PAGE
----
Your support of the latest technology at St. Elizabeth Hospital helped Brad get back on his feet, to care for his family. 

Bradley Schinke

Pictured: Brad (green hat) with his family

 

Every Second Matters
Shortly after his diagnosis, during an exercise workout, Brad began to feel an intense burning in his leg. His temperature was rising and he felt as if his legs were on fire. Suddenly, he could feel his aorta slowly unraveling. After quick action by his wife and local responders, he was brought to Ascension St. Elizabeth Hospital. With every second critical, Brad was rushed to surgery under the care of Dr. Saeed Ally. An aortic dissection typically is a 12-hour surgery that carries a life expectancy under 10%. Brad’s chances of survival were so slim that the surgeons and staff gathered around him to say a prayer and goodbye after nine hours of surgery. He was in a medically induced coma for nine days to improve his chance of recovery.

The last thing Brad told his wife before surgery was, “I was born in this hospital, so I guess I will die here.” She replied, “You are not dying today, nor will you be dying tomorrow.”

Journey of Healing
And so, his journey of healing began. He spent 20 days in the ICU and lost 66 pounds. Then, he spent two weeks at St. Paul Elder Services in Kaukauna, where he learned how to walk, talk and use his hands again. When he returned home, Brad continued his outpatient rehab at Ascension St. Elizabeth Hospital. On March 13, 2019, with three sessions of rehab left and 13 seconds remaining on the Elliptical, Brad suffered a stroke and was brought to Room 13 in the Emergency Department. He was monitored for 48 hours, with no food or drink. He credits nurse Megan for her great patience that got him through those days. In appreciation, Brad recently worked with the Foundation to provide lunch for the staff in the Rehab and Emergency departments.

Moving Forward with Gratitude
Some days are better for Brad than others. He decided to sell his business. It was a hard decision, but it was best for him and his family. He is no longer able to lift his youngest son, who has cerebral palsy; but, he finds so much joy in his children every day. They love to travel, and Brad traveled to New York City to share his story at One World Trade Center as part of a local organization that granted a wish for his son. He approaches everything in his life with a sense of humor. It helped him get through the recovery and pain. After telling his story Brad added, “I am grateful for the opportunities I have been given. I am grateful for another opportunity to be with my family, to see the sun and greet the day. I’m grateful for the big things like my kids’ birthdays and graduations, and the small things like the smell of freshly mowed grass or a snowfall. I am beyond grateful for Dr. Ally and his team and the entire nursing staff at St. Elizabeth Hospital, who worked tirelessly around the clock to ensure I had these opportunities. Gratitude to all the doctors and nurses–I am so grateful. Just thank you.”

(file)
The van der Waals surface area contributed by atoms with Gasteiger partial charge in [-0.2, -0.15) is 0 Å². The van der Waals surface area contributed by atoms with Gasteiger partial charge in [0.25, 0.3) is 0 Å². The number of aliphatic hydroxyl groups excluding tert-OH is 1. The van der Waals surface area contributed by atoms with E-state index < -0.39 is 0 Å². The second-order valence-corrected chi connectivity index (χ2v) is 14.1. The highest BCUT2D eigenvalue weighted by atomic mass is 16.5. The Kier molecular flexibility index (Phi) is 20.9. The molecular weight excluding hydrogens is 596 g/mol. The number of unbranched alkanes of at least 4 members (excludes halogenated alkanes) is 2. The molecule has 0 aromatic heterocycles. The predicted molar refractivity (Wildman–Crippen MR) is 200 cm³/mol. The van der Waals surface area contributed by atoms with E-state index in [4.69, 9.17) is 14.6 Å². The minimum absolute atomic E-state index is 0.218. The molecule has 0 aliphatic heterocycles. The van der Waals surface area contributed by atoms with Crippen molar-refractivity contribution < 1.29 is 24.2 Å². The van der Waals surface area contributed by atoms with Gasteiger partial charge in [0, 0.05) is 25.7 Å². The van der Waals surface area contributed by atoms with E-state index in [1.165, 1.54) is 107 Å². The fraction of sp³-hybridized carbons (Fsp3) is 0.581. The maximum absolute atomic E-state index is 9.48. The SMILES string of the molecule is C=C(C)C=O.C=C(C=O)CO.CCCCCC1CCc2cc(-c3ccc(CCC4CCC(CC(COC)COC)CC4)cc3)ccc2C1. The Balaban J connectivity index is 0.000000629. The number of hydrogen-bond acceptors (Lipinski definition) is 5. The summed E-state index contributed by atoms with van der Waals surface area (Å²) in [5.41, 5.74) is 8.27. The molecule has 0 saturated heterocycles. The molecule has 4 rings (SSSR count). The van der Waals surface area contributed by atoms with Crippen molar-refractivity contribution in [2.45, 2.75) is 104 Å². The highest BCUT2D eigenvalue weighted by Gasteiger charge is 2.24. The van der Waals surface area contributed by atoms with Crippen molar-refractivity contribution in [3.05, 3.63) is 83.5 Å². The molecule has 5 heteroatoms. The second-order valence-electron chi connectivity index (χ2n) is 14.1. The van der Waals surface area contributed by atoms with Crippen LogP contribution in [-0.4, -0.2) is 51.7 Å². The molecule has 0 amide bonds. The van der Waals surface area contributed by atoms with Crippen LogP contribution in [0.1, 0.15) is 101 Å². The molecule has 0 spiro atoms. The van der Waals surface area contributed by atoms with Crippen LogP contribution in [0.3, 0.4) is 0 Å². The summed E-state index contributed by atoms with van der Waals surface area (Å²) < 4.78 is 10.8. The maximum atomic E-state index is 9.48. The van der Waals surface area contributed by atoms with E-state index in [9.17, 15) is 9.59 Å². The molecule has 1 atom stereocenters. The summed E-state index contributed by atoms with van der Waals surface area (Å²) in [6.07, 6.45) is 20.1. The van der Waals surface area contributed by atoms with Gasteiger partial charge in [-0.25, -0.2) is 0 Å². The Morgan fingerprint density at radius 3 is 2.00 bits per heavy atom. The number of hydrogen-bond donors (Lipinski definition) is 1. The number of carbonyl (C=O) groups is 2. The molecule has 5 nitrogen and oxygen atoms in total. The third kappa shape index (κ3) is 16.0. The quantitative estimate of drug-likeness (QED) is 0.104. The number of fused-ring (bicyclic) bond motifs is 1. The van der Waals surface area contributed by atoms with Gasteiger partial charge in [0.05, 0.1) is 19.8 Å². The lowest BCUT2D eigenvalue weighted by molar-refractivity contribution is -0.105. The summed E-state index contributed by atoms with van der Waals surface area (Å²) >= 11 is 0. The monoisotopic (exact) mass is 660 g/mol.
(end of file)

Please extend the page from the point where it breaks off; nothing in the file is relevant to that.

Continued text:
Thanks to you, they call Brad the "Miracle Man."

Like many other patients, Brad, too, felt compelled to give back to the hospital departments that provided the excellent care he received. As his medical journey brought him in through the Emergency Department, into Surgery and finally to Rehabilitation, Brad felt the gifts of those who had come before him.

Donor dollars in 2019 provided crucial technology updates, innovative equipment and patient conveniences that all contributed to the patient-centered care given in each of those departments.

 
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